Rabbi Moshe Feinstein, one of the great Torah sages of the twentieth century, witnessed a generation of Jews emigrate from Eastern Europe to America, many of whom assimilated into the New World, abandoning their Jewish commitment and identity. He suggested that a major contributing factor is captured by a popular Yiddish phrase heard in homes at during those times: “es iz shver tzu zein a Yid” – “it is difficult to be a Jew”. He believed it was this negativity and sense of burden that discouraged and distanced the new generation of Jews born in a free society.


This is the very same conundrum facing us today – how to create Jewish unity and identity that is that is not forged from the enmity of others, but rather is a positive and inspiring affirmation of our noble and ancient legacy. This question goes to the heart of charting a path forward by understanding what it means to be a Jew from a sense of privilege, rather than one of burden.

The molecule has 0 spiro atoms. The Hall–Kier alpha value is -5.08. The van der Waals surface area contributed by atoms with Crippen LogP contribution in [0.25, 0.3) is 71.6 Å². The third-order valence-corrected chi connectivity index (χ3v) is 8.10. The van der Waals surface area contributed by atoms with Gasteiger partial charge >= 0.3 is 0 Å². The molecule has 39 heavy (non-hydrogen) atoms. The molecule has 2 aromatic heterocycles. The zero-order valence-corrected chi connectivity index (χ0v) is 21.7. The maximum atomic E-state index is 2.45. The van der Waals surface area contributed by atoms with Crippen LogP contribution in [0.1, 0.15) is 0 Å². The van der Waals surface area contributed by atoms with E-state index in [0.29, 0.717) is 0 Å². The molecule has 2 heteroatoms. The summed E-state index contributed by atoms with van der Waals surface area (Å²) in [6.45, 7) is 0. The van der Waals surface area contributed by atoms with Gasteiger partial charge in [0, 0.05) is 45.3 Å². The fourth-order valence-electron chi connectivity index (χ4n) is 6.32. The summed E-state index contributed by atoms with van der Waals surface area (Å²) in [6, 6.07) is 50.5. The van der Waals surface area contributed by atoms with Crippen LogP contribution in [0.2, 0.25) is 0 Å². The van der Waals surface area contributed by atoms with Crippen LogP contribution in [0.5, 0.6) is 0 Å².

There is no one simple answer to questions of this magnitude which are deeply rooted in centuries of history – but there are, I believe, few steps we can take to begin the journey to a new kind of Jewish unity and identity. We need to regroup as a nation and realise what it means to be one people with one unique and treasured heritage. We need to unite under the banner of love and and a shared moral vision and destiny, as opposed to bloodshed, war and anti-Semitism. But how?


Perhaps, Shabbat can be the beginning of an answer to the way forward for us today. For thousands of years, since the very inception of our people at Sinai, Shabbat has accompanied us – nurturing us, holding us together, connecting us to our divine mission and giving us our collective identity as a people. It is a unique gift given to us by G-d , and has been our source of strength and vision. It has refreshed and uplifted our spirits throughout the centuries, in good times and bad, in peace and war, in times of prosperity and times of deprivation, in times of tranquillity and times of turbulence. Shabbat has been there for us. It has kept us as Ahad Ha’am famously observed, “More than the Jews have kept Shabbat, Shabbat has kept the Jews.”